Newton Emerson: Unionists right to boycott Kenny’s Brexit forum
Cross-Border discussions already possible and real talks will be between Dublin and London
Perhaps the Taoiseach is ignoring all this because his forum is just a gimmick or a distraction for political rivals – in which case, everyone should boycott it. Photograph: Dara Mac Donaill/The Irish Times
In a statement on Monday, issued in the name of party leader Colum Eastwood, the SDLP sought to assure unionists that “in the confines of that forum there is no trapdoor to Irish unity. Nor is it a papist conspiracy. Those attending will not be sprayed with holy water at the door”.
The implication is that unionist objections to all-Ireland co-operation are of a piece with deranged religious bigotry. Lest anyone accuse this in turn of being a gratuitous sectarian insult, the SDLP carefully directed its statement at “political unionism”. This is a phrase used to separate unionist people from their politics, so it is of a piece with the dismissal of unionism as a false consciousness.
However, most nationalists are genuinely unaware of doing this. It is a subconscious accusation of false consciousness.
If there is an irrational unionist reaction against the idea of an all-Ireland forum, it stems from the 1984 New Ireland Forum, which the SDLP was instrumental in creating.
A united Ireland
To demonstrate how open-minded they were, they included some interim options – what might now be termed “soft unity” – but these were struck out at the last minute by Charlie Haughey, leaving only hard unity.
The SDLP could have assured political unionism that the new all-Ireland forum will be nothing like the old New Ireland Forum but sadly it neglected to do so.
Of course, a great deal has changed since 1984. For example, the SDLP is now led by a 33-year-old man from Derry instead of by a 47-year-old man from Derry.
The passage of time has given unionists two rational reasons to decline the Taoiseach’s invitation. First, there are the institutions for cross-Border discussion already set up under the Belfast Agreement. These are separated into “strands”, north-south and east-west, each served by statutory bodies with standing secretariats, and each tasked with hosting regular negotiations up to heads-of-government level. They are the North/South Ministerial Council, the British-Irish Council and the British-Irish Intergovernmental Conference.
Delicate balancing act
The UUP only accepted the North/South Ministerial Council in exchange for its east-west counterpart, while the DUP remained officially anti-agreement until 2006. So unilaterally dropping another North-South body onto the scales is highly irresponsible. It is a particularly blatant bypass of the agreed mechanisms because the North/South Ministerial Council is empowered by law and treaty to establish an all-Ireland civic forum, whose proposed make-up appears indistinguishable from the Taoiseach’s all-Ireland forum. If anyone else messed with the agreement in this manner there would be dark mutterings of a threat to the peace process.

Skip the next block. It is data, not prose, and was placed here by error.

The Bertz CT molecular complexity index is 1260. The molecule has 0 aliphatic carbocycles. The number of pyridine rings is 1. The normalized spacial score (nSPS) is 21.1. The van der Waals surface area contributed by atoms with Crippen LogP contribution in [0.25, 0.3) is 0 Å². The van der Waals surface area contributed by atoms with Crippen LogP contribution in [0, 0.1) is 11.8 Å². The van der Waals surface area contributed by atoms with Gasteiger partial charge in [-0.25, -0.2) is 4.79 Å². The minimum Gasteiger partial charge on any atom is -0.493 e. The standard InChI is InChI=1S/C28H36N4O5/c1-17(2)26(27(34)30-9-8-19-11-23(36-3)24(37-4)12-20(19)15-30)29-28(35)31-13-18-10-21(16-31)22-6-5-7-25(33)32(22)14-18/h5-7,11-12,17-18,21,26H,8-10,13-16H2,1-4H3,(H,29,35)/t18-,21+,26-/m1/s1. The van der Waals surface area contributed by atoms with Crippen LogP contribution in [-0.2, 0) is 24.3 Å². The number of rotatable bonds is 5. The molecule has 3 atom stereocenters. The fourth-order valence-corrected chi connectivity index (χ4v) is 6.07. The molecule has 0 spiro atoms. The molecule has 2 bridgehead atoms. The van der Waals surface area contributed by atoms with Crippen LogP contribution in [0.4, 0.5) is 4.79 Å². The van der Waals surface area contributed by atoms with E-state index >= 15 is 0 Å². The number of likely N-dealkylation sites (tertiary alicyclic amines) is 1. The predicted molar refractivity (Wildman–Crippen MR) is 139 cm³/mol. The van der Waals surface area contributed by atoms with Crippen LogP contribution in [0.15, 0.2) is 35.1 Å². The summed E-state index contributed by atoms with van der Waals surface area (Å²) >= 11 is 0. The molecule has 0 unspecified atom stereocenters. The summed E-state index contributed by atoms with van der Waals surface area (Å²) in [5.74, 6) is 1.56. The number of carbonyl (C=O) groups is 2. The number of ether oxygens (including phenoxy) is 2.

Unionists do not generally issue such threats because they are ambivalent about the process or see themselves as harmless. Even so, the DUP has been admirably diplomatic, insisting it will gladly join all-Ireland Brexit talks via the proper channels.
The second good reason for a unionist no-show is that the real Brexit negotiations will be east-west, between London and Dublin. Sovereign states present their terms to Brussels, which bends its “fundamental principles” accordingly – that is how the EU actually works.
If Irish nationalists want an additional voice for Northern Ireland, the correct forum for that is the British-Irish Intergovernmental Conference, which brings the Stormont Executive together with London and Dublin and whose remit specifically includes EU membership and the common travel area.
If Scottish nationalists want to join the conversation they can raise it at the British-Irish Council, which has a seat for every state, devolved region and dependency in the British and Irish isles.
Perhaps the Taoiseach is ignoring all this because his forum is just a gimmick or a distraction for political rivals – in which case, everyone should boycott it.
Or perhaps it is a serious venture, subverting the Belfast Agreement only because urgent haste makes that necessary. Perhaps this really is where Ireland’s collective response to Brexit will be forged.
In that case, however, the place for unionists is forging the UK’s response. Their stance need not be hostile but they are on the British side by definition.
Expecting unionists to speak for Ireland as well is another subconscious accusation of false consciousness. Unionists will negotiate with Ireland, through the agreed institutions for doing so – and no good is served by being rude about it.